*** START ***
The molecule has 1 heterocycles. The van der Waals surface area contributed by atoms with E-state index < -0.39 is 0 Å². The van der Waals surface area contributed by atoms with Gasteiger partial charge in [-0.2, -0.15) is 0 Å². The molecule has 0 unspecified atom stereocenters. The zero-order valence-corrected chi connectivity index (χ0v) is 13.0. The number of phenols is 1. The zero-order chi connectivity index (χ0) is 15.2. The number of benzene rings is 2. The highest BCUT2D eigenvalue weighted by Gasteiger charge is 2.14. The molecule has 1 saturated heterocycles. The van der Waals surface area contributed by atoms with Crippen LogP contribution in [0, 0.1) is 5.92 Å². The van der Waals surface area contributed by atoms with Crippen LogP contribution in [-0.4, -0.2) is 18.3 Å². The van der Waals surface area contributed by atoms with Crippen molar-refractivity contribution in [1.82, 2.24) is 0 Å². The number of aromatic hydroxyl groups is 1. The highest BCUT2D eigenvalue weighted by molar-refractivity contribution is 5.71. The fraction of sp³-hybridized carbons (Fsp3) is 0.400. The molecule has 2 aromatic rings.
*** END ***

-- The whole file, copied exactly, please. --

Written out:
The molecule has 1 heterocycles. The van der Waals surface area contributed by atoms with E-state index < -0.39 is 0 Å². The van der Waals surface area contributed by atoms with Gasteiger partial charge in [-0.2, -0.15) is 0 Å². The molecule has 0 unspecified atom stereocenters. The zero-order valence-corrected chi connectivity index (χ0v) is 13.0. The number of phenols is 1. The zero-order chi connectivity index (χ0) is 15.2. The number of benzene rings is 2. The highest BCUT2D eigenvalue weighted by Gasteiger charge is 2.14. The molecule has 1 saturated heterocycles. The van der Waals surface area contributed by atoms with Crippen LogP contribution in [0, 0.1) is 5.92 Å². The van der Waals surface area contributed by atoms with Crippen LogP contribution in [-0.4, -0.2) is 18.3 Å². The van der Waals surface area contributed by atoms with Crippen molar-refractivity contribution in [1.82, 2.24) is 0 Å². The number of aromatic hydroxyl groups is 1. The highest BCUT2D eigenvalue weighted by molar-refractivity contribution is 5.71. The fraction of sp³-hybridized carbons (Fsp3) is 0.400. The molecule has 2 aromatic rings.